University research lab use challenges


#1

I am currently testing several different project management software suites (e.g., Trello, Freedcamp) to help with team collaborations. I’m leaning toward Asana, but there are a few challenges I’m having difficulty overcoming for my particular use case: I’m a university professor who directs a research lab with several doctoral students who each lead multiple projects, and each of whom supervises a number of undergraduate research assistants on these projects.

Because we have .edu email addresses, we must use a Workspace and we cannot convert to an Organization. My university does not allow the creation of email addresses with subdomains, and it is against our IT policy to create an email server with new domains. As such, I cannot create multiple teams where each grad student is a Team, and their projects are nested in these Team.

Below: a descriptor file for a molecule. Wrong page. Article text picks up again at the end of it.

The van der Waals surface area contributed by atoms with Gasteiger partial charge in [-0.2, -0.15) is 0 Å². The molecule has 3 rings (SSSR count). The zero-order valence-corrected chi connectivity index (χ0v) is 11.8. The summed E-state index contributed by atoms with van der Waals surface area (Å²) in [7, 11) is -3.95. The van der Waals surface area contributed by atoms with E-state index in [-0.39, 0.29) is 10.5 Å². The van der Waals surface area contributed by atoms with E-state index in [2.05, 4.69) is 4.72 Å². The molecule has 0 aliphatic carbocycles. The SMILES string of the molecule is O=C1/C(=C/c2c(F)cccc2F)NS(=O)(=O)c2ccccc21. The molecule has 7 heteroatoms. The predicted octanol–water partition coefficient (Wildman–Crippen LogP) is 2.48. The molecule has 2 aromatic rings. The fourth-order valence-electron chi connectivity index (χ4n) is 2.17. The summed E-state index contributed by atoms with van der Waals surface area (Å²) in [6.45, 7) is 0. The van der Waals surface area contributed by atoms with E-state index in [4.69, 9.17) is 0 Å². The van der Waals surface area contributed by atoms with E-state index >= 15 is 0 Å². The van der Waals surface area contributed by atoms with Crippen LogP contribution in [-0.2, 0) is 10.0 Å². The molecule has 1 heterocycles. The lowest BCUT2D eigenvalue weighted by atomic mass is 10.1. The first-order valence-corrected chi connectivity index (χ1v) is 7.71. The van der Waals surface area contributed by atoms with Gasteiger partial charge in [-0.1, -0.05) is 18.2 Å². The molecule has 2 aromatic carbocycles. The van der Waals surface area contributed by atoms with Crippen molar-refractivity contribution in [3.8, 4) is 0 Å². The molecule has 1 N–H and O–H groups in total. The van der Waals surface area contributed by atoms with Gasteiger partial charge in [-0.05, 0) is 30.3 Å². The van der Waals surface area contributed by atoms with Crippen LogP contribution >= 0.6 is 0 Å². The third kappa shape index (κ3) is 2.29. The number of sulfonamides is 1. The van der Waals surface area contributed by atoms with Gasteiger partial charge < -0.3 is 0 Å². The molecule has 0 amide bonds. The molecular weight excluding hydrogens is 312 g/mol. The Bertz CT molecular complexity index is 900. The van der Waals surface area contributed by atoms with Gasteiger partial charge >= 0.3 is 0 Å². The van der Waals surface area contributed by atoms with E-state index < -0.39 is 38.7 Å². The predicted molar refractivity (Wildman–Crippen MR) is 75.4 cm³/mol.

To get around this, and continue to test Asana for my needs, I created a Workspace with a single Research Lab Team—in case anyone asks, I am continuing to test Asana because it is the project management software with the least compromises for my use case, with Freedcamp being a distant second place. In any case, this setup is problematic because everyone on the Research Lab Team will get bogged down with information overload as every project, task, due date, etc. is viewable and people can go in, edit, re-assign tasks, and whatnot in other projects. This looks like:

Workspace
-Research Lab Team
—Grad Student #1 Project #1
—Grad Student #1 Project #2
—Grad Student #2 Project #1
—Grad Student #3 Project #1

What would be ideal is a setup like:

Organization (Research Lab)
-Grad Student #1 Team
—Project #1
—Project #2
-Grad Student #2 Team
—Project #1
—Project #2
-Grad Student #3 Team
—Project #1
—Project #2